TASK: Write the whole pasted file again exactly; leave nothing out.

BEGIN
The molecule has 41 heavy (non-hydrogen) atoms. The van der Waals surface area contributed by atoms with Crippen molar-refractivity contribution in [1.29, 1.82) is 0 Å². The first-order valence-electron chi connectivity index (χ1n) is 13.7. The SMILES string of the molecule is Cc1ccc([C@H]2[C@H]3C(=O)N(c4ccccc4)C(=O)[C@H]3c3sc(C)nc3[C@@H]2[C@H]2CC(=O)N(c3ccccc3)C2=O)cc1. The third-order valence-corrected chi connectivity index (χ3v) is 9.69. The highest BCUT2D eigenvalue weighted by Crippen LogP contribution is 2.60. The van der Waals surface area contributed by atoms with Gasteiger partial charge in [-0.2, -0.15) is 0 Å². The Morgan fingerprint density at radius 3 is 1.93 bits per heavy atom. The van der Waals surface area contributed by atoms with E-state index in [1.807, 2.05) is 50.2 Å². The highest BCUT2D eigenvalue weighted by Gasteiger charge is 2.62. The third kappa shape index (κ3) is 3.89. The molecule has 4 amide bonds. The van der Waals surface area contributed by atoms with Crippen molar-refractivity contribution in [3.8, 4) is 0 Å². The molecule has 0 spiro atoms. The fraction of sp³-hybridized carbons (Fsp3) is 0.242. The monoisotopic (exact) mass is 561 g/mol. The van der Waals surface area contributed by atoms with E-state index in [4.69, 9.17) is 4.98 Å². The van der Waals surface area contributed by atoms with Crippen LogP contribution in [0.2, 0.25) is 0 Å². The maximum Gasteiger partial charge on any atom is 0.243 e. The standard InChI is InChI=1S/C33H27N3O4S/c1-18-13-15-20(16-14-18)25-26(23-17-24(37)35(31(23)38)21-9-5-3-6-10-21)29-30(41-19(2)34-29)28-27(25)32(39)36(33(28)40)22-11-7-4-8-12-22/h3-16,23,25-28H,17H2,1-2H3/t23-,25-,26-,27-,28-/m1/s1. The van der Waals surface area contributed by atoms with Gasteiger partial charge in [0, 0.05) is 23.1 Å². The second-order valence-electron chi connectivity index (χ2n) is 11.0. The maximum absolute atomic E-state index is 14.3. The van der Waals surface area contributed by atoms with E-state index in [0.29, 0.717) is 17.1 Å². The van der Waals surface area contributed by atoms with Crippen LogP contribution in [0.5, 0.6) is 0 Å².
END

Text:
The molecule has 41 heavy (non-hydrogen) atoms. The van der Waals surface area contributed by atoms with Crippen molar-refractivity contribution in [1.29, 1.82) is 0 Å². The first-order valence-electron chi connectivity index (χ1n) is 13.7. The SMILES string of the molecule is Cc1ccc([C@H]2[C@H]3C(=O)N(c4ccccc4)C(=O)[C@H]3c3sc(C)nc3[C@@H]2[C@H]2CC(=O)N(c3ccccc3)C2=O)cc1. The third-order valence-corrected chi connectivity index (χ3v) is 9.69. The highest BCUT2D eigenvalue weighted by Crippen LogP contribution is 2.60. The van der Waals surface area contributed by atoms with Gasteiger partial charge in [-0.2, -0.15) is 0 Å². The Morgan fingerprint density at radius 3 is 1.93 bits per heavy atom. The van der Waals surface area contributed by atoms with E-state index in [1.807, 2.05) is 50.2 Å². The highest BCUT2D eigenvalue weighted by Gasteiger charge is 2.62. The third kappa shape index (κ3) is 3.89. The molecule has 4 amide bonds. The van der Waals surface area contributed by atoms with Crippen molar-refractivity contribution in [3.8, 4) is 0 Å². The molecule has 0 spiro atoms. The fraction of sp³-hybridized carbons (Fsp3) is 0.242. The monoisotopic (exact) mass is 561 g/mol. The van der Waals surface area contributed by atoms with E-state index in [4.69, 9.17) is 4.98 Å². The van der Waals surface area contributed by atoms with Crippen LogP contribution in [0.2, 0.25) is 0 Å². The maximum Gasteiger partial charge on any atom is 0.243 e. The standard InChI is InChI=1S/C33H27N3O4S/c1-18-13-15-20(16-14-18)25-26(23-17-24(37)35(31(23)38)21-9-5-3-6-10-21)29-30(41-19(2)34-29)28-27(25)32(39)36(33(28)40)22-11-7-4-8-12-22/h3-16,23,25-28H,17H2,1-2H3/t23-,25-,26-,27-,28-/m1/s1. The van der Waals surface area contributed by atoms with Gasteiger partial charge in [0, 0.05) is 23.1 Å². The second-order valence-electron chi connectivity index (χ2n) is 11.0. The maximum absolute atomic E-state index is 14.3. The van der Waals surface area contributed by atoms with E-state index in [0.29, 0.717) is 17.1 Å². The van der Waals surface area contributed by atoms with Crippen LogP contribution in [0.5, 0.6) is 0 Å².